BC NDP’s CleanBC Plan in Jeopardy as LNG Projects Clash with Emission Targets

Feb 14, 2023 | 42-4, Blog, Environment, Governance, Legislature, Question Period, Video | 1 comment

The BC NDP have an LNG problem.

They have committed to meet our 2030 and 2050 greenhouse gas emissions targets. They have continually promoted the CleanBC climate action plan, calling it “world-leading” and “award winning.”

They know that the first half of the LNG Canada project currently being built in Kitimat barely fits into their plan. Now, LNG Canada proposes to go ahead with phase two, which has already been approved, and there are other LNG projects waiting in the wings as well.

The BC NDP have said that all new fossil fuel projects need to fit in their CleanBC plan. They know it is not possible for these projects to go ahead and still be able to meet the climate targets, so why don’t they just say they won’t support these proposals.

This is an issue that the BC NDP needs to reconcile, and soon! While the Minister of Environment, George Heyman, rejects the premise of my questions the day of reckoning for he and his government is coming soon.

So what is it? Premier David Eby’s commitment to no new fossil fuel infrastructure, or a total failure to meet our emissions targets?


A. Olsen:

During the B.C. NDP leadership event last fall, Premier Eby said: “We cannot continue to subsidize fossil fuels and expect clean energy to manifest somehow. We cannot continue to expand fossil fuel infrastructure and hit our climate goals.”

My question is to the Premier. Will he commit to no knew expanded fossil fuel projects in British Columbia?

Mr. Speaker:

When we ask questions, members, no names are to be mentioned.

Hon. J. Osborne:

Thank you to the member for the question. I appreciate his interest and his passion for this topic, one that our government shares. We have been very clear all along that all future LNG projects need to fit within our climate commitments. We have said this over and over again. The Premier has backed this up. It has been a strong part of the message from our government. We are going to continue to work with the oil and gas sector to reduce emissions to fit within our sectoral targets and to hit those targets. I am so honoured to have this position to be working with my colleague the Minister of Environment and Climate Change Strategy together to address this. I appreciate the question.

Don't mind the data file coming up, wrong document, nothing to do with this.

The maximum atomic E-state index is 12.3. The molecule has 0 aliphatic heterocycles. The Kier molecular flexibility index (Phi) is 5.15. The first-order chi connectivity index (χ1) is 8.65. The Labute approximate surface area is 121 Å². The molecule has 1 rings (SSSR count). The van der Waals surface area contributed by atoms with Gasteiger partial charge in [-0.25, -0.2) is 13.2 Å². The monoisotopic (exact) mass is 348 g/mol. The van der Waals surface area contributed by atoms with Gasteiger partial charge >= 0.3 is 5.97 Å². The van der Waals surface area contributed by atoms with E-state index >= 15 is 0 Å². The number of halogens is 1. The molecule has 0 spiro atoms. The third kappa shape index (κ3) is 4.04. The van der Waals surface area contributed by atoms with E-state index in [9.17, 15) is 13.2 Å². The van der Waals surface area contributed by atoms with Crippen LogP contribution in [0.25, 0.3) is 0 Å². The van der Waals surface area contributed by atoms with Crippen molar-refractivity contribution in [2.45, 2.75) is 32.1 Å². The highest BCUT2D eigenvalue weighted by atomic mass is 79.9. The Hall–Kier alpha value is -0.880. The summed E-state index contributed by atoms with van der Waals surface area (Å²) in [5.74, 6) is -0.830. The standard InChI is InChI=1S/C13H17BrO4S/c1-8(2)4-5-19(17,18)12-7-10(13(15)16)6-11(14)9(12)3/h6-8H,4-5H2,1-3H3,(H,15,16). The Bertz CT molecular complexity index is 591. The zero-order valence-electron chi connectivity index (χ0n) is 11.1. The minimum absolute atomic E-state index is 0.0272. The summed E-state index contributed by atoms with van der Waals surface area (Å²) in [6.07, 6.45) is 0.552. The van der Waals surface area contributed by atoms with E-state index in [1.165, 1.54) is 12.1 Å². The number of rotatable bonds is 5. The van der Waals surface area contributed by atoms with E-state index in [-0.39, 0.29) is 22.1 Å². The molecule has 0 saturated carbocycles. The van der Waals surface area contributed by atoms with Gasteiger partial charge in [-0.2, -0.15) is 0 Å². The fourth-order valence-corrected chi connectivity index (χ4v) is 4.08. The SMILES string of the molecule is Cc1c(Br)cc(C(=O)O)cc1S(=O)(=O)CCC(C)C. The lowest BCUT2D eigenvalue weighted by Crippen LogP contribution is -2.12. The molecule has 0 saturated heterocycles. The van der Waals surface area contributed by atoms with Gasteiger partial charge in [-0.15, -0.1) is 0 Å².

Mr. Speaker:

Member, supplemental.

A. Olsen:

It’s essentially the same response that the Premier gave us last fall: that we are going to be meeting our 2030 and 2050 targets, and that’s the goal of CleanBC. Unfortunately, we’re not on track to meet those targets as we currently stand. The fact of the matter is that we’ve got multiple LNG proposals in this province being speculated upon, many of which are very bullish in there for the future of LNG in this province, a response that this government has yet to tamper down.

We’ve got Woodfibre, Tilbury, LNG Canada phase 2, Cedar LNG and Ksi Lisims LNG all ready to go in this province. If they are going to move forward, then it’s going to take CleanBC and the rhetoric around it and completely make it meaningless. My question to the minister of energy: with all of the speculation about these other LNG projects, does she still believe that we can expand the fossil fuel industry and meet our climate goals?

Hon. G. Heyman:

Thank you to the member for the question. I appreciate the member’s passion for meeting climate goals. But I simply do not accept a characterization of one of the leading climate plans in North America, in a context when other people are doing absolutely nothing, as empty rhetoric. It’s simply not true. We have a broad series of actions across all sectors that are designed to reduce emissions between now and 2030; now and 2040; and now and 2050. We’re making progress on them.

This is hard work, but we’re doing it. It involves meeting with industry, whether it’s the oil and gas sector; the pulp and paper sector; or the mining sector, and working with them to drive down their emissions. This is not some something that can be simply done by an empty statement in this Legislature, an empty statement in front of cameras or a stroke of a pen. This is hard work, and we’re taking it on. That’s why we’ll continue to work hard with our partners and with our communities to meet our climate targets, because that’s what British Columbians expect.

1 Comment

  1. Phil Le Good (Cobble Hill, BC)

    What does it matter if our province meets its objectives for 2030 and 2050 when the amount of methane (natural gas) produced and shipped elsewhere is going to double or triple and burned elsewhere? The atmosphere is shared and does not respect borders or continents. What matters is whether we can reduce our GHG emissions, mainly CO2, to a level well below the UN target of 10 billion tonnes annually so we do not increase the global mean temperature to 1.5 C. We need to get to 1970 levels to return to a more stable climate which means reducing our CO2 emissions by 20 billion tonnes per year and with plans to keep shipping LNG overseas we are not going to get there.

    I’ve looked at the Direct Air Capture technologies and the technology is so expensive it will only pretend to be doing something and more importantly its a technology that does nothing to decarbonize our human activities.


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